At the end of two terms in office, President Ronald Reagan left his legacy, the Reagan Revolution (Reaganomics = or supply-side economics). In Reagan's words, "government is the problem." His economic policies were intended to reinvigorate the American people and reduce their reliance on government entitlements. He believed he had fulfilled his campaign pledge of 1980 to restore "the great, confident roar of American progress and growth and optimism." However, many argue that Reagan's finest achievement was to engineer the West's victory in the Cold War.
California governor Arnold Schwarzenegger proclaimed February 6th "Ronald Reagan Day." The date chosen was one day after Reagan's death. A proclamation read in part:
"Ronald Reagan was the quintessential American patriot, an eternal optimist who led our nation with unmatched courage, soul and wit. With invigorating energy, he set out to accomplish daunting tasks laden with grave risks, but great rewards. For this, our nation's 40th president became a hero, not only in the eyes of Americans, but to people in every corner of the globe who were looking to be led with unyielding strength and vision."Youth and education
Ronald Wilson Reagan was born to Nelle and John Reagan in Tampico, Illinois, on February 6, 1911. Reagan was the son of a shoe salesman. Said Reagan, "We didn't live on the wrong side of the tracks, but close enough to hear the train whistles." He graduated from high school in nearby Dixon and then worked his way through Eureka College. There, he studied economics and sociology, played on the football team, and acted in school plays. Reagan was also a construction worker and a lifeguard.
Upon graduation in 1932, he became a radio sports announcer in Des Moines, Iowa. A screen test in 1937 won him a contract in Hollywood. He headed for California, where he enjoyed a successful, if mediocre, career in movies and television. After serving in the air force during World War II, he returned to acting. During the following two decades he appeared in 53 films and became known as "the Errol Flynn of the B-movies."
His first marriage to actress Jane Wyman produced two children, Maureen and Michael. Maureen died in 2001. In 1952 he married Nancy Davis, also an actor, and they had two children, Patricia and Ronald. Nancy was a well-regarded First Lady and visible Reagan supporter throughout their life together.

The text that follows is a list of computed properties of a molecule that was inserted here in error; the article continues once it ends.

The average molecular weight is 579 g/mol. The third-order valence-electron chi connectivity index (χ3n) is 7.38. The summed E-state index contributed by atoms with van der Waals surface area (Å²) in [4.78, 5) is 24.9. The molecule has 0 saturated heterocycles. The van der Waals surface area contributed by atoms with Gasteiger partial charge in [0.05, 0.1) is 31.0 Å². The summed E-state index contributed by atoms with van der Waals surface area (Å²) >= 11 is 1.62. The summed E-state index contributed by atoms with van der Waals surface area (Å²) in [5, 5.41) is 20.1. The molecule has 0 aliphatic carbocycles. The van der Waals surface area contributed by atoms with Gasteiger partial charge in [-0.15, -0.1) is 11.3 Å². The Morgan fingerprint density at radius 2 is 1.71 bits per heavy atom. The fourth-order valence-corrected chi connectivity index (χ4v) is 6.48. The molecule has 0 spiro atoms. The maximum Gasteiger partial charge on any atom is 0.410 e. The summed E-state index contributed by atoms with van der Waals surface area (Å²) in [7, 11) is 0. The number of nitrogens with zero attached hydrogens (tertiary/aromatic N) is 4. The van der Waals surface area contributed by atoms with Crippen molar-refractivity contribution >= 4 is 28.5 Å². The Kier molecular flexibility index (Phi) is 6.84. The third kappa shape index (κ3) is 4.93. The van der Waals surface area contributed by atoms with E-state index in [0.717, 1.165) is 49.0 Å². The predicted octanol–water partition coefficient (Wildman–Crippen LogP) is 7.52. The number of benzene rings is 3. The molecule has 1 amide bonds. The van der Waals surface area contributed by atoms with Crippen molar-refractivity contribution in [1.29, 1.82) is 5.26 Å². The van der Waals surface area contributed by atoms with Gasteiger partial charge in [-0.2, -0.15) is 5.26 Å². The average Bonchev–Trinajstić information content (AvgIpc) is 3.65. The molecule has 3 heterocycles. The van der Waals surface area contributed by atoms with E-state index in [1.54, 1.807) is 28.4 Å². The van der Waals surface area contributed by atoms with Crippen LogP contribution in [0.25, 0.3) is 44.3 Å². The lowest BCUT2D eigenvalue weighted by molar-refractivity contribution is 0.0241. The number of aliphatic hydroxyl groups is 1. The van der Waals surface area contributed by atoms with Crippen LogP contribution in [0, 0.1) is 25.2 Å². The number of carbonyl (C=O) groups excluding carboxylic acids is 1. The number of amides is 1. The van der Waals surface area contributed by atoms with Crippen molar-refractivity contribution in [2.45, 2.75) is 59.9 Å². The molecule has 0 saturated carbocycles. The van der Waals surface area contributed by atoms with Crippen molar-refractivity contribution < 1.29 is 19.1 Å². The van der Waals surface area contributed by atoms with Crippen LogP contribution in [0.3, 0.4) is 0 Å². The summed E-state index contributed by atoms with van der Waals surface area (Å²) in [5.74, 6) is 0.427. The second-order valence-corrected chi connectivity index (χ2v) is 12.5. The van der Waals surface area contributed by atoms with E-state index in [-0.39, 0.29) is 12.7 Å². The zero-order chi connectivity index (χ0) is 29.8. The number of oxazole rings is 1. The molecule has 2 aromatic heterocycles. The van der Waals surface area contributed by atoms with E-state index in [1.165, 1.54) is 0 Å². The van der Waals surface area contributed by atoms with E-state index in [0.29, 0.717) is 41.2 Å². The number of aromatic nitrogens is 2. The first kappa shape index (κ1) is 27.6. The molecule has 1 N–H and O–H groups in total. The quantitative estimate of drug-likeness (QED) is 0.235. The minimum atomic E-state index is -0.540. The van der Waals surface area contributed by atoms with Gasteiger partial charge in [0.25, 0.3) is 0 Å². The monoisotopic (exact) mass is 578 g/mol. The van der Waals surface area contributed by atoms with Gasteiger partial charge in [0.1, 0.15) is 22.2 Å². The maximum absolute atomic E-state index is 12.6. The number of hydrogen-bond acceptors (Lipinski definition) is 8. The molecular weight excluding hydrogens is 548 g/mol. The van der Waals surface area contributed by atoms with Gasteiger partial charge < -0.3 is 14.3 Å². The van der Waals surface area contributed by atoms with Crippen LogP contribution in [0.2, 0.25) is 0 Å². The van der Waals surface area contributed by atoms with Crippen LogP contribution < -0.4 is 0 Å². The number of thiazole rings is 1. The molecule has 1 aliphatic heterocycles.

Nancy Reagan's eight years as First Lady passed through three distinct stages: an initial period as a party hostess, refurbishing the White House living quarters, and expanding the White House dinnerware collection. In the second phase, she became more active in such social causes as the "Just Say No!" anti-drug campaign. In a final phase, she became protective of her husband during the Iran-Contra scandal.
A devoted couple, the Reagans helped each other through the best and worst of times. Nancy helped to revive her husband's fighting spirit while he recovered from a gunshot wound in 1981, following an assassination attempt. She was at his side as he recovered from surgeries in July 1985 and January 1987.
In retirement, the two former actors returned to their California ranch. The Reagans enjoyed a peaceful retirement. That time was made difficult, however, when the former president was diagnosed with Alzheimer's disease, a degenerative brain affliction.
Conversion to conservatism
Young Reagan came to Hollywood in 1937 and three years later played George Gipp in his most acclaimed film, Knute Rockne — All American. Reagan was a Democrat who gave his name and time to groups promoting liberal policies at home and abroad. But as the Cold War began, the FBI suspected that some of those groups included Communist Party members trying to promote the Soviet cause.
As Reagan recalled in his memoir, An American Life, FBI agents approached him in 1946 to share their information about the communist effort to infiltrate Hollywood. Reagan's book suggests that the visit and other discussions with FBI agents inspired him to fight communism, which led him to run for president of the Screen Actors Guild (SAG) and "indirectly ... set me on the road that would lead me to politics."
Reagan eventually served as SAG president, and during his tenure, he became active in politics. The Republican Party was impressed by his political views and charisma, and Reagan, who had not held public office before, was elected governor of California in 1966 with their backing. Reagan was the only California governor to become president of the United States.